Sleep apnea is a harmful medical condition that causes the sufferer to stop breathing for brief periods during sleep.1 These breathing pauses known as 'apnea events' typically last between ten to twenty seconds and affect one in five Australian adults.2 Of these, approximately 80% of sufferers are unaware they have a potentially dangerous medical condition.
A recent study showed that one in ten Australians suffer from undiagnosed obstructive sleep apnoea.5 In males aged 40–69 years, this could be as high as 49 %, and in males aged >70 years, as high as 62%.6 Therefore, these sufferers are sorely undiagnosed and sadly untreated.
- normal sleep – fewer than five events per hour
- mild sleep apnea – between 5 and 15 events per hour
- moderate sleep apnea – between 15 and 30 events per hour
- severe sleep apnea – more than 30 events per hour.
The Physiological Effects of Sleep Apnea
When an apnea event occurs, the upper airway constricts to either reduce or block the sufferers' oxygen intake, depending on the severity of their condition.
When oxygen levels drop too low, the nervous system jolts the sufferer briefly to resume breathing, disrupting their natural sleep cycle. Consequently, the sufferer spends less time in a deep sleep state where the body naturally strengthens the immune system, repairs cells and re-energises the body.
Untreated sleep apnea will lead to poor health3 with symptoms such as daytime sleepiness, slow reflexes, poor concentration and an increased risk of accidents. Other serious health problems can include weight gain, type 2 diabetes, high blood pressure, heart disease and stroke.
Typically, moderate to severe sufferers adjust their lifestyle to overcome the daytime symptoms of sleep apnea. Some rely on eating more food, caffeine or sugar to give themselves the energy needed to get them through the day.
Identifying Sleep Apnea
Sleep apnea is usually identified by their bed partner or family members who either witness an apnea event or overhear loud snoring during the night while the sufferer sleeps.
Often the sufferer suspects they have sleep apnea after experiencing common symptoms such as excessive daytime sleepiness or lethargy.
Sleep apnea is easy to diagnose, allowing the sufferer to manage their symptoms and enjoy improved health, wellbeing and relationships.
Types of Sleep Apnea
There are three types of sleep apnea:
- Obstructive sleep apnea (OSA),
- Central sleep apnea (CSA), and
- Complex sleep apnea.
Obstructive Sleep Apnea (OSA)
As an OSA sufferer sleeps, the tongue, soft palate, uvula and pharyngeal wall muscles relax, causing the airway to constrict, causing the body's oxygen levels to fall. The nervous system induces a micro-arousal to resume breathing.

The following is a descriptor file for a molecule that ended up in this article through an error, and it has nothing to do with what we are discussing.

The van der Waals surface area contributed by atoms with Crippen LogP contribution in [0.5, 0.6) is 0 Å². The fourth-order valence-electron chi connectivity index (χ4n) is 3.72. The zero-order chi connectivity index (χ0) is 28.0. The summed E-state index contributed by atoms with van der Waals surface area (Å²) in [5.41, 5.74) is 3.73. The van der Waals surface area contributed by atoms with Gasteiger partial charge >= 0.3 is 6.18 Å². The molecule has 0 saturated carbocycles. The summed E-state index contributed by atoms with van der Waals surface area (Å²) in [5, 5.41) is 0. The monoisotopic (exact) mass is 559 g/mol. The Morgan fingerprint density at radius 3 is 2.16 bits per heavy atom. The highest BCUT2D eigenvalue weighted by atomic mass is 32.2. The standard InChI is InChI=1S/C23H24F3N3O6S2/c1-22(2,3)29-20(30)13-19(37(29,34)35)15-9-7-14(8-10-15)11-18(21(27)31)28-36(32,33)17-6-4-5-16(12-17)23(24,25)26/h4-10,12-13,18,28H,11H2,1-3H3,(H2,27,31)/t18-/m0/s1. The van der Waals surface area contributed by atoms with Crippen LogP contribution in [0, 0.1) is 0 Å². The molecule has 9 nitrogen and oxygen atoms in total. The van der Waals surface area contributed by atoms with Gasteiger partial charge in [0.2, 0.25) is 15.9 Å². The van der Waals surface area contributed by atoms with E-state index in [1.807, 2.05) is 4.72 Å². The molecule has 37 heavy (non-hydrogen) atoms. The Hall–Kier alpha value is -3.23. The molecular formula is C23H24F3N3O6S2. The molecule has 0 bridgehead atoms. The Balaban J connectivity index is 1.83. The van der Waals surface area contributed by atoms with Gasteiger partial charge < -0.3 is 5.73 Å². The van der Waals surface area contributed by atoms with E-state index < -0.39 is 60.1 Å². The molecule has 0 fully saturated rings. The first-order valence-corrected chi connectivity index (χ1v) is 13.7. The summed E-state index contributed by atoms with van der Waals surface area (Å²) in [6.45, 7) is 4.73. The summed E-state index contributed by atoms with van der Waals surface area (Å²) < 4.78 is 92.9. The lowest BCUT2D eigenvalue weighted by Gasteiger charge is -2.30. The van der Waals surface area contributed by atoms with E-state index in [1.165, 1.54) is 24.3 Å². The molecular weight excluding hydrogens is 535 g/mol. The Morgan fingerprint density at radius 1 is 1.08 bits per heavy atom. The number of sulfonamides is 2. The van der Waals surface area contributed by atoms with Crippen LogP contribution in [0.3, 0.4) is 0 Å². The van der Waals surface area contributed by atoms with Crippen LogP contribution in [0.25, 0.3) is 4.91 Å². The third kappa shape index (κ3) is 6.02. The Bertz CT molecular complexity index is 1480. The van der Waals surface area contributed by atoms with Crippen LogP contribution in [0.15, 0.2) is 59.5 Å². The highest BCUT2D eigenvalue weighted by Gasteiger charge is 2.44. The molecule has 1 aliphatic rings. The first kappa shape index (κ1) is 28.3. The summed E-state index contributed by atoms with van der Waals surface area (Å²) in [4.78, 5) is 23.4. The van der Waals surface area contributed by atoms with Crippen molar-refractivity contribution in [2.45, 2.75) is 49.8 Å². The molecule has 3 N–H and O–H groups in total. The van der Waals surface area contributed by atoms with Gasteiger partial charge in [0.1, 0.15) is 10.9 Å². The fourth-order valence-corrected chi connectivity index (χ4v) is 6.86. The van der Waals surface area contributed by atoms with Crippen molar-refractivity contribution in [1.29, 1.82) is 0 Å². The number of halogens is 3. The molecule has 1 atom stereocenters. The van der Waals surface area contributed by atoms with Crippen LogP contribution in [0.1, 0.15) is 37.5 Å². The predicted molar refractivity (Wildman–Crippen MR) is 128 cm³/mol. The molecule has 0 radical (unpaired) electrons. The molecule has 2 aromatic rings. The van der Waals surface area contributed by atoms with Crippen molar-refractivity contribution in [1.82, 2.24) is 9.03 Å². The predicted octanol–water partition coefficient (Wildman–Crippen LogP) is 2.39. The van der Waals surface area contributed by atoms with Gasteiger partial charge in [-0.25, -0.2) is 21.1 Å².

An OSA sufferer is usually unaware of breathing difficulties, apnea events or micro-arousals, even upon awakening because they are typically asleep when an event occurs.
Untreated OSA increases the risk of death and stroke, high blood pressure, coronary artery disease, heart failure and diabetes. OSA causes interrupted sleep leading to excessive daytime sleepiness, increasing the risk of accidents and lost productivity.2
Central Sleep Apnea (CSA)
Central sleep apnea is much less common than OSA and occurs when the brain fails to send the right signals to the breathing muscles7, causing brief moments of lapsed breathing.
Like an OSA sufferer, a central sleep apnea sufferer may have trouble falling asleep or waking frequently.
Causes of central sleep apnea include stroke, brain infection, neck issues, severe obesity, and some narcotic painkillers.
Complex Sleep Apnea (mixed)
Complex sleep apnea syndrome, also known as treatment-emergent central sleep apnea, occurs when a person suffers from obstructive sleep apnea and central sleep apnea.
According to sleep.org, some people with both types of sleep apnea also suffer from obesity hypoventilation syndrome.8 This condition occurs when hindered breathing reduces oxygen and increases carbon dioxide in the blood.
Treating Sleep Apnea
People with sleep apnea are four times more likely to have a stroke and three times more likely to die prematurely.9 Successful treatment of sleep apnea begins with an accurate diagnosis of the potential condition.
If you suspect that you (or someone you know) suffers from sleep apnea, complete our free online quiz to understand your sleep apnea risk profile.
Click here to learn Your Sleep Apnea Risk Profile today.